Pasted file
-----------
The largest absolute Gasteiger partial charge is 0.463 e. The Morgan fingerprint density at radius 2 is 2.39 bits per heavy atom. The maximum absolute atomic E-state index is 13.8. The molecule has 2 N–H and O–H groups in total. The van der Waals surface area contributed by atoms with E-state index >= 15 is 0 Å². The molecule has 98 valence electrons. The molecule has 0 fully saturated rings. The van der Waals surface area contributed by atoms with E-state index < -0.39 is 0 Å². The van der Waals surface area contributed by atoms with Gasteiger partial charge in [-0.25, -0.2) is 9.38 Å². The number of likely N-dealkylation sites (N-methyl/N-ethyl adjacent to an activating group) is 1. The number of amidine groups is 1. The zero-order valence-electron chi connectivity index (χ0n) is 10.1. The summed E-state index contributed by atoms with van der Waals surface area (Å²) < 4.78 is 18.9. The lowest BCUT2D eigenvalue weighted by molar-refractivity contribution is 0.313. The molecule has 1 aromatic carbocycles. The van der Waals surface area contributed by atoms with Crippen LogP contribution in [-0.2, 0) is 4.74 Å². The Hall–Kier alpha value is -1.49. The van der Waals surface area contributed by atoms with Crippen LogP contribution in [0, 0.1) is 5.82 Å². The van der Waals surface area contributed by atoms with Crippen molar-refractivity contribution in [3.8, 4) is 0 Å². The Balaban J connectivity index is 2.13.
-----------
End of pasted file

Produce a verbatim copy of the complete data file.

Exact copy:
The largest absolute Gasteiger partial charge is 0.463 e. The Morgan fingerprint density at radius 2 is 2.39 bits per heavy atom. The maximum absolute atomic E-state index is 13.8. The molecule has 2 N–H and O–H groups in total. The van der Waals surface area contributed by atoms with E-state index >= 15 is 0 Å². The molecule has 98 valence electrons. The molecule has 0 fully saturated rings. The van der Waals surface area contributed by atoms with E-state index < -0.39 is 0 Å². The van der Waals surface area contributed by atoms with Gasteiger partial charge in [-0.25, -0.2) is 9.38 Å². The number of likely N-dealkylation sites (N-methyl/N-ethyl adjacent to an activating group) is 1. The number of amidine groups is 1. The zero-order valence-electron chi connectivity index (χ0n) is 10.1. The summed E-state index contributed by atoms with van der Waals surface area (Å²) < 4.78 is 18.9. The lowest BCUT2D eigenvalue weighted by molar-refractivity contribution is 0.313. The molecule has 1 aromatic carbocycles. The van der Waals surface area contributed by atoms with Crippen LogP contribution in [-0.2, 0) is 4.74 Å². The Hall–Kier alpha value is -1.49. The van der Waals surface area contributed by atoms with Crippen LogP contribution in [0, 0.1) is 5.82 Å². The van der Waals surface area contributed by atoms with Crippen molar-refractivity contribution in [3.8, 4) is 0 Å². The Balaban J connectivity index is 2.13.